How to be your family’s tour guide

No one asks as many questions as a visiting parent. It tends to help to know the answers. When walking around D.C., you already know all the major spots – the White House, the Washington Monument – and campus landmarks like the Marvin Center and the Smith Center are all obvious to point out.

But what about the smaller statues that could catch a parent’s eye or the buildings that aren’t prominently labeled? Impress your family with your knowledge of lesser-known city and campus features with this guide.

On campus

Women’s Studies building

Media Credit: Katie Causey | Hatchet Staff Photographer
The fading white brick building houses the Women’s Studies department.

By now the big buildings in Foggy Bottom like Whole Foods, the hospital and the Science and Engineering Hall are all too familiar. But sitting in the shadow of the construction is a campus oddity – the 40-year-old Women’s Studies townhouse.

The fading white bricks date back to 1972 when the undergraduate major and minor first started at GW. Although it looks unassuming from the outside, the homey space inside holds professors’ and teaching assistants’ offices. Faculty invite students to meet with them or use the building’s small library to study.

837 22nd St.

Textile Museum

Media Credit: Jordan McDonald | Hatchet Photographer
The GW Museum will open to the public March 21, after construction was completed this summer.

The complex for the GW Museum and the Textile Museum provide more than just a shortcut to classes through University Yard – when the building opens in March, it’ll be a good stop for parents who are interested in art or history.

But for now, you just have to look from the outside while you walk around campus. The Textile Museum’s modern appearance gives way to its collection of over 19,000 textiles and related objects spanning five millennia and six continents. And instead of telling the story of the founding and evolution of D.C. through books, the Albert H. Small Washingtoniana Collection tells it through photographs, maps, newspapers and other artifacts.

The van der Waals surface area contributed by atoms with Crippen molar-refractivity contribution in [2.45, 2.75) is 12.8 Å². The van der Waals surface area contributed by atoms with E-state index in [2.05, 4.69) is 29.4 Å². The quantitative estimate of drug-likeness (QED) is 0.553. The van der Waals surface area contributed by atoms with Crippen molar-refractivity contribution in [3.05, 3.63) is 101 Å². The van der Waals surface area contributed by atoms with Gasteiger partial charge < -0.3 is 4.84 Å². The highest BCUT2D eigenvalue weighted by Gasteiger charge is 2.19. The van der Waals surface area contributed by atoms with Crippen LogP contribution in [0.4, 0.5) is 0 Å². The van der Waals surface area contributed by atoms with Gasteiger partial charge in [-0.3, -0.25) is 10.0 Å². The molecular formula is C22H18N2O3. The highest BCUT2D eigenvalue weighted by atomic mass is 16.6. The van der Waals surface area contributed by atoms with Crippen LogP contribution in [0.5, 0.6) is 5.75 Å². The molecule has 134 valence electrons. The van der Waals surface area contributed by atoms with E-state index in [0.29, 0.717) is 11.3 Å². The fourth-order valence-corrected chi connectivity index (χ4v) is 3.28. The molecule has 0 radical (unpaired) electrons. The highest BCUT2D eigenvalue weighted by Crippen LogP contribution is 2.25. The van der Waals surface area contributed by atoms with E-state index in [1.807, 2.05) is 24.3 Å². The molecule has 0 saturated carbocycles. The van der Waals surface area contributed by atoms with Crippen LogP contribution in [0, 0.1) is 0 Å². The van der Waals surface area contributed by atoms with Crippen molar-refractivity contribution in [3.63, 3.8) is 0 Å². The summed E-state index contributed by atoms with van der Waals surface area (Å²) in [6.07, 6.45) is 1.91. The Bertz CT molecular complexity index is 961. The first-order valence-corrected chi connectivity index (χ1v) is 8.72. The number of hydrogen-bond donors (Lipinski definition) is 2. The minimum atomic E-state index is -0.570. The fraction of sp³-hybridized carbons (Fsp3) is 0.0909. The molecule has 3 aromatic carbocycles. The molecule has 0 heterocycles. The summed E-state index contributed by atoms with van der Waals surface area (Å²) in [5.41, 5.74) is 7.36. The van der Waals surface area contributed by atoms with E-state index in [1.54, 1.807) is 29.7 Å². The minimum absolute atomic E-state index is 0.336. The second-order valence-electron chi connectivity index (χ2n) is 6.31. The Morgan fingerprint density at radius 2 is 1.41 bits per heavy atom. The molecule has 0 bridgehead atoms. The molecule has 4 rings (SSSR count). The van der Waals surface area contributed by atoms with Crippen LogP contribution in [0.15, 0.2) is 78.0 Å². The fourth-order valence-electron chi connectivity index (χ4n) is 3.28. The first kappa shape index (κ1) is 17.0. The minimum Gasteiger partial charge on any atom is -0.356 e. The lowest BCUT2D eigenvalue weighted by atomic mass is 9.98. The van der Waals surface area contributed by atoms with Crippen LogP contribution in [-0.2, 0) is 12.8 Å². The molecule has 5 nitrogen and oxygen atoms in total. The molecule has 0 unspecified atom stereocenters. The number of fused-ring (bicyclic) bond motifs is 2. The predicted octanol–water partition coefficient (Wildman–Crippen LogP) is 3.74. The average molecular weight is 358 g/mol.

Across from Monroe Hall on 21st Street

Pushkin statue

Media Credit: Charlie Lee | Hatchet Photographer
The statue to Alexander Pushkin is the first monument to the Russian poet in the U.S.

Hidden in the small green space beyond the variety of food trucks on H Street lies the overlooked statue of Alexander Pushkin. Erected in the year 2000, this is the first U.S. memorial dedicated to the Russian poet and writer.

“This statue serves as a great inspiration to our students who are drawn to the elegance, wit and lightness of Pushkin’s language and the accessibility of his imagery,” former University President Stephen Joel Trachtenberg said when the memorial was installed, according to the GW and Foggy Bottom Historical Encyclopedia.

The top of statue is marked by a golden pegasus, the symbol for poetry.

Outside Smith Hall at the corner of 22nd and H streets

Hippo statue

Media Credit: Samira Uddin | Hatchet Photographer
The story behind why there is a hippo statue on campus may not be entirely clear, but it became a campus landmark soon after its installation in 1996.

From rumors of rubbing his nose for good luck before exams to legends of George and Martha Washington seeing one from their Mount Vernon porch on a summer evening, the hippo has become an unofficial mascot ever since its installation in 1996.

Trachtenberg gave the Bronze hippopotamus to the Class of 2000 as a gift, and today is one of GW’s most popular photo opportunities.

In front of Lisner Auditorium at the corner of 21st and H Street

Poseidon, a stainless steel sculpture representing aspirations of grace and beauty, was originally intended to be installed in Athens. Created in 1960 by Greek sculptor George Zongolopoulos, who died before it could be installed, it is now the first modern Greek sculpture to be placed on public grounds in D.C.